Another good place to set up is near a strut zone, which is usually a small, elevated clearing. You’ll know you’ve found one if there are a few feathers lying around and the ground is quite scratched up. Unattached gobblers will keep returning to these areas hoping to meet up with a willing hen. And if there’s a sandy patch in your hunting area, watch for turkeys treating themselves to a dust bath during dry weather. If nothing is happening in the feeding areas, both the strut zone and the dust bath are good backup locations for afternoon set-ups and quiet calling.
6. Evenings trigger yelps
As the day cools and the shadows lengthen, turkeys go on the move again, foraging toward their roost sites. If you’ve located a roost site, don’t disturb it (see #10). Instead, try to set up in a location where you can intercept the birds as they make their way to the roost area. Gobbling and hen yelping increase in the evening as the birds try to relocate each other before roosting, so adapt your calls accordingly with louder yelping and cutting.
7. Stalking is dangerous
If you’re in the woods all day, you may get antsy if you’re not seeing anything at your set-up. Don’t think for a minute, though, that you can sneak up on turkeys that you hear calling and get close enough for a shot. So much can go wrong in this scenario, the least of which is that your movement will be picked off by the birds’ sharp eyes. Plus, the call you hear may be that of another hunter, or it may be coming from turkeys that another hunter is working. Simply put, sneaking through the woods in full camo toward a turkey call is the best way we know of to get a face full of high-velocity No. 4 shot. If you want to relocate, put on a blaze orange cap or vest and walk quietly to a new location; then set-up and call again. And hang your hat or vest on the back of the tree you choose to lean against. This will alert any hunters approaching from behind that what they’re hearing is a hunter calling, not an actual turkey.
8. Turkeys ignore rain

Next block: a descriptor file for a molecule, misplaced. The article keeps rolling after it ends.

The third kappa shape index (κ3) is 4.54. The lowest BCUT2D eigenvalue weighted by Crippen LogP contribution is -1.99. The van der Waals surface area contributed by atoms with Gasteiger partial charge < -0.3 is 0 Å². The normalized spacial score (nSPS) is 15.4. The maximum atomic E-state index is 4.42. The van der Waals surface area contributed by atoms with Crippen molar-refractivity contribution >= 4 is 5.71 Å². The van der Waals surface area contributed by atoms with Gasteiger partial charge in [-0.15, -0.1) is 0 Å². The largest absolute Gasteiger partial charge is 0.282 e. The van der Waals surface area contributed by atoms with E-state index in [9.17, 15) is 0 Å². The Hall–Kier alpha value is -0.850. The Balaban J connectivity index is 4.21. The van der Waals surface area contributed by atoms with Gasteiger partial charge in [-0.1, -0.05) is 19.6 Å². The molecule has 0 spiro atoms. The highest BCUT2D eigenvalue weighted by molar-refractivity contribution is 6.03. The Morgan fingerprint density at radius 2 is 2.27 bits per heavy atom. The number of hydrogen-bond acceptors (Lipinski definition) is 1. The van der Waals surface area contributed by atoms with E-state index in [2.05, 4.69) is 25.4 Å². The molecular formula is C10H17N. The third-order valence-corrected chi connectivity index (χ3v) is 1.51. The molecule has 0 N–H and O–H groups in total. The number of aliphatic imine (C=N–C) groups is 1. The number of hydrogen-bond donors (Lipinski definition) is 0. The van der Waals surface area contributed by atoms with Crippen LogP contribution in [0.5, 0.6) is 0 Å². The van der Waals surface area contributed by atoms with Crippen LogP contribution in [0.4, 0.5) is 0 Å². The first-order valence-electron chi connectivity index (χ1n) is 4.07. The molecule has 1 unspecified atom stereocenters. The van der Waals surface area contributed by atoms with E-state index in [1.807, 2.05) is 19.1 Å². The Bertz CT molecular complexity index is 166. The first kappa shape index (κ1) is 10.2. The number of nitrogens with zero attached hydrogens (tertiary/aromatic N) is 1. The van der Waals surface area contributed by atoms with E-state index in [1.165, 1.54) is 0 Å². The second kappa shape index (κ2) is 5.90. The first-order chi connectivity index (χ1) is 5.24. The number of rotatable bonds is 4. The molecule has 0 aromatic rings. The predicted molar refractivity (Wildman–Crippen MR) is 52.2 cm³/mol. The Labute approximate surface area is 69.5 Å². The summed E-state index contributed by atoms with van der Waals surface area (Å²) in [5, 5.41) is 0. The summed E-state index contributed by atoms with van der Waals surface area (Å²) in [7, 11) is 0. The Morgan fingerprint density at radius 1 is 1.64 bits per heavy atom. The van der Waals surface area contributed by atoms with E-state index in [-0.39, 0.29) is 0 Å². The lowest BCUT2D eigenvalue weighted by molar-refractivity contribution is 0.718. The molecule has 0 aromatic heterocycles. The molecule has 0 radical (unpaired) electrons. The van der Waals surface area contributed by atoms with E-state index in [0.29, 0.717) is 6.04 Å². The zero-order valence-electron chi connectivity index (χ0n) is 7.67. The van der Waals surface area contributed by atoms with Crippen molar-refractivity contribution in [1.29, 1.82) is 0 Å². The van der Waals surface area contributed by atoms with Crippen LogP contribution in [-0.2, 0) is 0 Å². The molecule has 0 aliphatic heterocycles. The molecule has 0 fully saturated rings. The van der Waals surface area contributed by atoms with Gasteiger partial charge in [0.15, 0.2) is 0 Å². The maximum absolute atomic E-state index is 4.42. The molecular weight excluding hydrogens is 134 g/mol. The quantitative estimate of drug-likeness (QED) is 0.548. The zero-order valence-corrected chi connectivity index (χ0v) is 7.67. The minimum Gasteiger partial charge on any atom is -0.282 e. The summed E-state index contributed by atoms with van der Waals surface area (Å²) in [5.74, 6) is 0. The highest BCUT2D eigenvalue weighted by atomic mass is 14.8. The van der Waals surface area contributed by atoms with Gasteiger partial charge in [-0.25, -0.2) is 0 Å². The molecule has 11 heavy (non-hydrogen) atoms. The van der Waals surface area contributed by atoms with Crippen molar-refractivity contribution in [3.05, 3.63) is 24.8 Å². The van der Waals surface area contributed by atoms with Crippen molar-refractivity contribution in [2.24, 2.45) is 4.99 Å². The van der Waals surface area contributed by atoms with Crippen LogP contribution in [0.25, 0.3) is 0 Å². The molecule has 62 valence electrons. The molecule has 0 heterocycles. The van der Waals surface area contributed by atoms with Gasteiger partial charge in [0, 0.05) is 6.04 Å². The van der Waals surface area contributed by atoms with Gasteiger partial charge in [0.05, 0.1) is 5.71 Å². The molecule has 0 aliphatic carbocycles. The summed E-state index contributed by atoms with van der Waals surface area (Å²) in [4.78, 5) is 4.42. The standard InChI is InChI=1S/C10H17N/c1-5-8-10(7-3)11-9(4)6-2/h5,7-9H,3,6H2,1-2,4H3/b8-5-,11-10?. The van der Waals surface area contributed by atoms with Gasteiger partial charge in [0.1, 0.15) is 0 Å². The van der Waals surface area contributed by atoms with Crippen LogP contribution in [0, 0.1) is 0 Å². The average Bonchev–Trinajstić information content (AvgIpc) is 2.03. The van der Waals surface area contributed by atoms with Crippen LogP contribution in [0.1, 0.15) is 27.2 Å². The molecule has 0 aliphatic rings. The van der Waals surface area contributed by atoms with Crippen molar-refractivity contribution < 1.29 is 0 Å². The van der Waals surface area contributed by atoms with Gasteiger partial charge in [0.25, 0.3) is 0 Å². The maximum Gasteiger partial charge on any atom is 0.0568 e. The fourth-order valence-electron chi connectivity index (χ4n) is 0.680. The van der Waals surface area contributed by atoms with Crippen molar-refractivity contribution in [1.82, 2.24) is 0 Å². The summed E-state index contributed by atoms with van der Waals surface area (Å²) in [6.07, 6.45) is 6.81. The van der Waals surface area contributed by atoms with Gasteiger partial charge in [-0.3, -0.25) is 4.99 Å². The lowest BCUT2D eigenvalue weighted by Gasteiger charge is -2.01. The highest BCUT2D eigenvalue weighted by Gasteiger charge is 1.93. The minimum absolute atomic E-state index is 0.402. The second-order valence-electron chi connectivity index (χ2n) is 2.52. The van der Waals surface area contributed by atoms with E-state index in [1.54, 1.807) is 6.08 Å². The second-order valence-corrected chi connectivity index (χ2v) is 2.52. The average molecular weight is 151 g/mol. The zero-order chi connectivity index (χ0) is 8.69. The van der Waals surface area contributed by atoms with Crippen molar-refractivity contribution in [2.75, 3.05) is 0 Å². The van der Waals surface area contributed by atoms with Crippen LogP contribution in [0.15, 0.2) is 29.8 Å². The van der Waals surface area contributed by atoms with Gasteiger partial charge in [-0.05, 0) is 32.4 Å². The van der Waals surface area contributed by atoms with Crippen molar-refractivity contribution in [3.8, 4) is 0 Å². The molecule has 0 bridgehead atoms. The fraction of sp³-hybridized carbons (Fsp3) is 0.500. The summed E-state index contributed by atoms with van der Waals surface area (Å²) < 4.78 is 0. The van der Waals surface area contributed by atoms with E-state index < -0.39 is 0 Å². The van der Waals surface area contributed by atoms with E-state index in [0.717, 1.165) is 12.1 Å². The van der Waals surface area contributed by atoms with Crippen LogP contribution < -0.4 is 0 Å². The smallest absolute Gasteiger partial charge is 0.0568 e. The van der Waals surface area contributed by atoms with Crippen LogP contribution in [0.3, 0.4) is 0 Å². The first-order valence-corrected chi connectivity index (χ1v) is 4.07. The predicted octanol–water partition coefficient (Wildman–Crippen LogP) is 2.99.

Rain may slow down turkey activity, but it doesn’t stop it. During a cloudburst, turkeys may seek temporary shelter under the forest canopy, but in light to moderate rain, they carry on feeding and breeding. They do, however, relocate their activities to open clearings and fields so that the sodden vegetation doesn’t soak their feathers. As a bonus, a rainy afternoon means you could have the turkey woods all to yourself—just be sure to wear good raingear under your camo.
9. Hens call softly
Hens and toms are most vocal early in the morning and at dusk, when they yelp and cut and gobble to locate each other after periods of separation. In the afternoon, however, hens forage quietly, keeping in touch with each other through soft clucks and purrs. Likewise, hunters should use soft clucks and purrs rather than yelping and cutting in the afternoon. Friction calls like the peg and slate or the wooden box excel at making soft calls; even when used at low volume, their sounds carry farther than those of diaphragm calls. It’s good to have a diaphragm call at the ready, though, when there are birds in sight and you need to be still, or if you need to anchor a gobbler in place for a shot. To further simulate feeding hens, hunters can scratch leaves on the ground with quick raking motions to mimic the sound turkeys make when they kick back leaves with their feet.
10. Roosts are off-limits
Turkeys require secure roost sites, so don’t disturb them as the birds return to roost at night. If they can’t roost safely, they may leave the area entirely in search of a new site-taking with them your chance at a gobbler on your next hunt. Besides, hunting hours are already over by the time they fly up to their roosting trees. The best thing you can do is head home—and start planning for another day.